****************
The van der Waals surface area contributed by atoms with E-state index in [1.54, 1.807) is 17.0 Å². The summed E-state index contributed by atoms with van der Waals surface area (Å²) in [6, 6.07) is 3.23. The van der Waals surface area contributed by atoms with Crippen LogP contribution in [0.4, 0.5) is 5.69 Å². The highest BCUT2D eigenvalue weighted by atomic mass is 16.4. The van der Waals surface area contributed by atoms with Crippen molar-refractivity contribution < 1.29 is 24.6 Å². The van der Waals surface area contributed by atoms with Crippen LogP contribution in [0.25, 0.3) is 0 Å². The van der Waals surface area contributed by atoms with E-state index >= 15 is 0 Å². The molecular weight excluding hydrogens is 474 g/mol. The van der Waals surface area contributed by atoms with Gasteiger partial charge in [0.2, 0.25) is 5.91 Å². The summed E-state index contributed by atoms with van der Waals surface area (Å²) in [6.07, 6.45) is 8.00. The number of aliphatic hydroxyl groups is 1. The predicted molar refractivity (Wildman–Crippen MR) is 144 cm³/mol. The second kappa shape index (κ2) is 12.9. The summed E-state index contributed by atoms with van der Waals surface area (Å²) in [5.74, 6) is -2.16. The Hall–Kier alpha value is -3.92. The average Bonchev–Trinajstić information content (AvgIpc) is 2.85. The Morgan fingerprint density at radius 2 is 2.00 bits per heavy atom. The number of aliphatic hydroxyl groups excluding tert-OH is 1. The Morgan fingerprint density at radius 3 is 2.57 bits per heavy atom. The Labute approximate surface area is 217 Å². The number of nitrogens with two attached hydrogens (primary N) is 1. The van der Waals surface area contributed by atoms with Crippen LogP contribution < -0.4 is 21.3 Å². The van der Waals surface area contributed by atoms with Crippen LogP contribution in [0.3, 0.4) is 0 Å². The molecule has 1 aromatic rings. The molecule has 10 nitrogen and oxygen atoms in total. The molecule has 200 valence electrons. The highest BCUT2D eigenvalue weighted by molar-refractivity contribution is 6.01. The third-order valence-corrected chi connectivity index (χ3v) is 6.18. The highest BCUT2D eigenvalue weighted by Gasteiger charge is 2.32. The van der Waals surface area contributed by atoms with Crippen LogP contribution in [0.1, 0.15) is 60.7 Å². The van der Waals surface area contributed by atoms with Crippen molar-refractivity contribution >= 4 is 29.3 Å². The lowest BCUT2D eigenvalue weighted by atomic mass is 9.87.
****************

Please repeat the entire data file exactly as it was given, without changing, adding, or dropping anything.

The van der Waals surface area contributed by atoms with E-state index in [1.54, 1.807) is 17.0 Å². The summed E-state index contributed by atoms with van der Waals surface area (Å²) in [6, 6.07) is 3.23. The van der Waals surface area contributed by atoms with Crippen LogP contribution in [0.4, 0.5) is 5.69 Å². The highest BCUT2D eigenvalue weighted by atomic mass is 16.4. The van der Waals surface area contributed by atoms with Crippen molar-refractivity contribution < 1.29 is 24.6 Å². The van der Waals surface area contributed by atoms with Crippen LogP contribution in [0.25, 0.3) is 0 Å². The van der Waals surface area contributed by atoms with E-state index >= 15 is 0 Å². The molecular weight excluding hydrogens is 474 g/mol. The van der Waals surface area contributed by atoms with Gasteiger partial charge in [0.2, 0.25) is 5.91 Å². The summed E-state index contributed by atoms with van der Waals surface area (Å²) in [6.07, 6.45) is 8.00. The number of aliphatic hydroxyl groups is 1. The predicted molar refractivity (Wildman–Crippen MR) is 144 cm³/mol. The second kappa shape index (κ2) is 12.9. The summed E-state index contributed by atoms with van der Waals surface area (Å²) in [5.74, 6) is -2.16. The Hall–Kier alpha value is -3.92. The average Bonchev–Trinajstić information content (AvgIpc) is 2.85. The Morgan fingerprint density at radius 2 is 2.00 bits per heavy atom. The number of aliphatic hydroxyl groups excluding tert-OH is 1. The Morgan fingerprint density at radius 3 is 2.57 bits per heavy atom. The Labute approximate surface area is 217 Å². The number of nitrogens with two attached hydrogens (primary N) is 1. The van der Waals surface area contributed by atoms with Crippen LogP contribution < -0.4 is 21.3 Å². The van der Waals surface area contributed by atoms with Crippen LogP contribution in [0.3, 0.4) is 0 Å². The molecule has 1 aromatic rings. The molecule has 10 nitrogen and oxygen atoms in total. The molecule has 200 valence electrons. The highest BCUT2D eigenvalue weighted by molar-refractivity contribution is 6.01. The third-order valence-corrected chi connectivity index (χ3v) is 6.18. The highest BCUT2D eigenvalue weighted by Gasteiger charge is 2.32. The van der Waals surface area contributed by atoms with Crippen LogP contribution in [0.1, 0.15) is 60.7 Å². The van der Waals surface area contributed by atoms with Crippen molar-refractivity contribution >= 4 is 29.3 Å². The lowest BCUT2D eigenvalue weighted by atomic mass is 9.87.